Microtopographically patterned surfaces promote the alignment of tenocytes and extracellular collagen
This paper investigates the role of microtopographical features on the cytomorphology, alignment, proliferation and gene expression of tenocytes. We made use of simple microfabrication approaches to create surfaces patterned with topographical features suitable for in vitro studies of tenocytes. These surfaces were composed of glass substrates patterned with polymeric ridges spaced from 50 to 250 μm apart. Our studies demonstrate that the microgrooves differentially impact tenocyte shape, alignment and matrix organization along the direction of grooves. Groove widths significantly influenced cellular alignment, with 50 μm grooved patterns affecting alignment most substantially. Polarized light microscopy demonstrated that mature collagen fibers were denser and more oriented within 50 μm patterns. None of the patterns had a significant effect on the expression of genes linked to proliferation or extracellular matrix synthesis, although time in culture profoundly influenced both gene groups. COMP mRNA expression was moderately increased in tenocytes seeded onto 250 μm grooves, but there was no overall beneficial phenotypic effect of aligned growth. The results of this study indicate that microtopography affects cell density and alignment of tenocytes and leads to the deposition of an aligned collagen matrix, but does not significantly impact matrix gene expression or cell phenotype. These outcomes provide insights into the biology of tendon regeneration, thus providing guidance in the design of clinical procedures for tendon repair.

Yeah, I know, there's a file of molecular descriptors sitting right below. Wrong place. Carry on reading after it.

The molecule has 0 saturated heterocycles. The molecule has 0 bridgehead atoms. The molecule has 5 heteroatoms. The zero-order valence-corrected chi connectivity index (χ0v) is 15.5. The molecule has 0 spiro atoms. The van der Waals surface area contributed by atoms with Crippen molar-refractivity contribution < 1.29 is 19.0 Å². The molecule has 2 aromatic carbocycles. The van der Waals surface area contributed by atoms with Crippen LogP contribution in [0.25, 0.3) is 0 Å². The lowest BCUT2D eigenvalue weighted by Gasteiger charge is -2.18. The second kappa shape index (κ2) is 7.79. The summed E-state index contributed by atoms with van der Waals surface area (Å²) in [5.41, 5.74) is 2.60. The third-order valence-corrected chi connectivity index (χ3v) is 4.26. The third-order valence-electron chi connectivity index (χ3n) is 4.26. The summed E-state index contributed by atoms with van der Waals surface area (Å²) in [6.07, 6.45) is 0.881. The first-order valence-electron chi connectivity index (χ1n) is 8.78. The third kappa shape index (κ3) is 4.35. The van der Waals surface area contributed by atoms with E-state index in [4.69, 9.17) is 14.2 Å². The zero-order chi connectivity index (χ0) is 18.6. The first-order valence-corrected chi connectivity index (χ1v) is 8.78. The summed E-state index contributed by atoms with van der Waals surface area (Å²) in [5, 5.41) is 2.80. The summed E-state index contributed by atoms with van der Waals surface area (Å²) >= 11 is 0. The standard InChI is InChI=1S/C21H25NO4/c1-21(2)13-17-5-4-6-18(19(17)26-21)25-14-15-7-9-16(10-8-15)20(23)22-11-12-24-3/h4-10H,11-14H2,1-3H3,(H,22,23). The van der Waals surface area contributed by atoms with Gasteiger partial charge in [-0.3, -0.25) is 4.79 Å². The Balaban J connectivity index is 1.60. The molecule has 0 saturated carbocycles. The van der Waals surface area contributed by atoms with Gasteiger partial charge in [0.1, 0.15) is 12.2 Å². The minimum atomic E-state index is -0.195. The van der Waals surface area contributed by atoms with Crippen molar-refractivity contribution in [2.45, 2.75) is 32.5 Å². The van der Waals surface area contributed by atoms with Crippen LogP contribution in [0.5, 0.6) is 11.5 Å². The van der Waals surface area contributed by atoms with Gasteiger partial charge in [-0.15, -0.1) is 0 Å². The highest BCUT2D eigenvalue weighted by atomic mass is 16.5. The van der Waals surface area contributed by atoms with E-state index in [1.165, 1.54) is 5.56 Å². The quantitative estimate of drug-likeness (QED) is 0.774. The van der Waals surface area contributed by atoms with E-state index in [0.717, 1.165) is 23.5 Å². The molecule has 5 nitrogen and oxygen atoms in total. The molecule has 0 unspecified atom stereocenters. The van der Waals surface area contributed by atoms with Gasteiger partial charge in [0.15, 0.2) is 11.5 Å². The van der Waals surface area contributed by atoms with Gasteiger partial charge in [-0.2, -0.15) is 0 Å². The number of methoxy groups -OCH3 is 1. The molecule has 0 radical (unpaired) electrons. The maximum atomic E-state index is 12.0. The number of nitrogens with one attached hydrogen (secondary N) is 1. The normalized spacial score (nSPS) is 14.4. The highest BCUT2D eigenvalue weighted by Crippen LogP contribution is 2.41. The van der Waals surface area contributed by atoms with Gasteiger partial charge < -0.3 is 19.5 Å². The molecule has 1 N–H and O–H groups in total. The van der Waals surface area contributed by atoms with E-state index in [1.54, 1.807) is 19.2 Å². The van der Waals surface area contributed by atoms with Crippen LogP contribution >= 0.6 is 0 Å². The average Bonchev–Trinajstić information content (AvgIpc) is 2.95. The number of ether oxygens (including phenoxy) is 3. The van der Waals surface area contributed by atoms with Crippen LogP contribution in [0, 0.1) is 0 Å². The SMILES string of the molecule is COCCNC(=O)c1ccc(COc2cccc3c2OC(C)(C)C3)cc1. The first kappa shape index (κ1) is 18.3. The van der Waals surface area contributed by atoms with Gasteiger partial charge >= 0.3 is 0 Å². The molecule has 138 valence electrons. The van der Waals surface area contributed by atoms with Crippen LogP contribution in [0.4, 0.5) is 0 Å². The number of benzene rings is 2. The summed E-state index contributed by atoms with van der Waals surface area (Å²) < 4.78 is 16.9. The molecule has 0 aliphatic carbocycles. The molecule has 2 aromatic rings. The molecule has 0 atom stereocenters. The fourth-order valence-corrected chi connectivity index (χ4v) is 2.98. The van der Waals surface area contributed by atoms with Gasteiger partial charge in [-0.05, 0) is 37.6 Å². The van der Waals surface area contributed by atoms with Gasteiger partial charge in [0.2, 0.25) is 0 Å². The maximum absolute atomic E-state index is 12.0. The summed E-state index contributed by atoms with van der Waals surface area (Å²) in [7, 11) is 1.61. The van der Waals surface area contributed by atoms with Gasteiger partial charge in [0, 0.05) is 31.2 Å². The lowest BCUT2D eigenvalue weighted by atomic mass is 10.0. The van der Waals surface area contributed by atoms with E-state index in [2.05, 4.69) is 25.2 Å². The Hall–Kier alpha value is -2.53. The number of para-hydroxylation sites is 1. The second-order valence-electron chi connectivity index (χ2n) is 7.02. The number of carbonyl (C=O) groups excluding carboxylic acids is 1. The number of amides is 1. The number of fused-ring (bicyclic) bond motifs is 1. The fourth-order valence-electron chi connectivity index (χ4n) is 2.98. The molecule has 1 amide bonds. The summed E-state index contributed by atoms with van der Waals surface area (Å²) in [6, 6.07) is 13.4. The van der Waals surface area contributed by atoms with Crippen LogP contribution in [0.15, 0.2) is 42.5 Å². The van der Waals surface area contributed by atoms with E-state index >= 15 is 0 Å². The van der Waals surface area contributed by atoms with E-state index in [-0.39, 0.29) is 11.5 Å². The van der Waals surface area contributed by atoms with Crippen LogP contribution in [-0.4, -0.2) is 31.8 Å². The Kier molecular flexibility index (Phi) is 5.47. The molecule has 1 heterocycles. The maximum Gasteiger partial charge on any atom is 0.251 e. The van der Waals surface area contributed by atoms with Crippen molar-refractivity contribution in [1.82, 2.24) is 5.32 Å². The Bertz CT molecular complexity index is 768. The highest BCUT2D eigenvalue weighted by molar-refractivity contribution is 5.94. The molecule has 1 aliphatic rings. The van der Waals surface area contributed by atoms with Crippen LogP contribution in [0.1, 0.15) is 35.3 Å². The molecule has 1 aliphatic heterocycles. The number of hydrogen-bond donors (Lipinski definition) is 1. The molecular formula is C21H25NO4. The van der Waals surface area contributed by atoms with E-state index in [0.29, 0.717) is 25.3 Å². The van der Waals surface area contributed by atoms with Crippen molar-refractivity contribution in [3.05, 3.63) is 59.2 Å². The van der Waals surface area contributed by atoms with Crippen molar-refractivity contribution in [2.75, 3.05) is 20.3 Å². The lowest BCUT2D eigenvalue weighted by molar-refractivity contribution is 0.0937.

Journal: Acta Biomaterialia - Volume 6, Issue 7, July 2010, Pages 2580–2589